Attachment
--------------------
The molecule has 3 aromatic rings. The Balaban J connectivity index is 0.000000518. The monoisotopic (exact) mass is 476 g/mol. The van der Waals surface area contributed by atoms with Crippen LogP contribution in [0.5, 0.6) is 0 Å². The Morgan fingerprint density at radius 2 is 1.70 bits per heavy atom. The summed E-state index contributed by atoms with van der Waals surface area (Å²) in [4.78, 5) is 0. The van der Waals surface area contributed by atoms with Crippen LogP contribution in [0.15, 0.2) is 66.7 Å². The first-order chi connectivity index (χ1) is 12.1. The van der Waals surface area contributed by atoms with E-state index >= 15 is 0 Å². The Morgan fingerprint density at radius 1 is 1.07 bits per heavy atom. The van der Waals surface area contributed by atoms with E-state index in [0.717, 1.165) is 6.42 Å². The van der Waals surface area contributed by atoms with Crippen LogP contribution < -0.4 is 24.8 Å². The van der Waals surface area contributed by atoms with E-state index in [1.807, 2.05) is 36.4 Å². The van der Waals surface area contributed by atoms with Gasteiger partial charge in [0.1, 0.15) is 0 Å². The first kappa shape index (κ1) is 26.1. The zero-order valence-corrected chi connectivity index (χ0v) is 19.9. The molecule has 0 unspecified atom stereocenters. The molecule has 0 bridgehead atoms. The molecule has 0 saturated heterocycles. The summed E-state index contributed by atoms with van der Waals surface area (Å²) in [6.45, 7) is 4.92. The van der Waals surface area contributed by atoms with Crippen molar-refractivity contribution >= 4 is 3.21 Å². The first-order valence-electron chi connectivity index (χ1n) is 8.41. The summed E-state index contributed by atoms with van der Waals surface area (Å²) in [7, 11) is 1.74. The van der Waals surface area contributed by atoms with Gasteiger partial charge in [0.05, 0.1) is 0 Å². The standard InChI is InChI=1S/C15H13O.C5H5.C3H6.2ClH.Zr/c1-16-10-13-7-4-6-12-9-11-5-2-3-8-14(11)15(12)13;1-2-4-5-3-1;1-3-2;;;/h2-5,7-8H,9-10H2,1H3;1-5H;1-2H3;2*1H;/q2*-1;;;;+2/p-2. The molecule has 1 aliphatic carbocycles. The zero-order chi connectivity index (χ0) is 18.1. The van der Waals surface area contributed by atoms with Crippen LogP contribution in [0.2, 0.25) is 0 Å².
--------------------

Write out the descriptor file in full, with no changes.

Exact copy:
The molecule has 3 aromatic rings. The Balaban J connectivity index is 0.000000518. The monoisotopic (exact) mass is 476 g/mol. The van der Waals surface area contributed by atoms with Crippen LogP contribution in [0.5, 0.6) is 0 Å². The Morgan fingerprint density at radius 2 is 1.70 bits per heavy atom. The summed E-state index contributed by atoms with van der Waals surface area (Å²) in [4.78, 5) is 0. The van der Waals surface area contributed by atoms with Crippen LogP contribution in [0.15, 0.2) is 66.7 Å². The first-order chi connectivity index (χ1) is 12.1. The van der Waals surface area contributed by atoms with E-state index >= 15 is 0 Å². The Morgan fingerprint density at radius 1 is 1.07 bits per heavy atom. The van der Waals surface area contributed by atoms with E-state index in [0.717, 1.165) is 6.42 Å². The van der Waals surface area contributed by atoms with Crippen LogP contribution < -0.4 is 24.8 Å². The van der Waals surface area contributed by atoms with E-state index in [1.807, 2.05) is 36.4 Å². The van der Waals surface area contributed by atoms with Gasteiger partial charge in [0.1, 0.15) is 0 Å². The first kappa shape index (κ1) is 26.1. The zero-order valence-corrected chi connectivity index (χ0v) is 19.9. The molecule has 0 unspecified atom stereocenters. The molecule has 0 bridgehead atoms. The molecule has 0 saturated heterocycles. The summed E-state index contributed by atoms with van der Waals surface area (Å²) in [6.45, 7) is 4.92. The van der Waals surface area contributed by atoms with Crippen molar-refractivity contribution >= 4 is 3.21 Å². The first-order valence-electron chi connectivity index (χ1n) is 8.41. The summed E-state index contributed by atoms with van der Waals surface area (Å²) in [7, 11) is 1.74. The van der Waals surface area contributed by atoms with Gasteiger partial charge in [0.05, 0.1) is 0 Å². The standard InChI is InChI=1S/C15H13O.C5H5.C3H6.2ClH.Zr/c1-16-10-13-7-4-6-12-9-11-5-2-3-8-14(11)15(12)13;1-2-4-5-3-1;1-3-2;;;/h2-5,7-8H,9-10H2,1H3;1-5H;1-2H3;2*1H;/q2*-1;;;;+2/p-2. The molecule has 1 aliphatic carbocycles. The zero-order chi connectivity index (χ0) is 18.1. The van der Waals surface area contributed by atoms with Crippen LogP contribution in [0.2, 0.25) is 0 Å².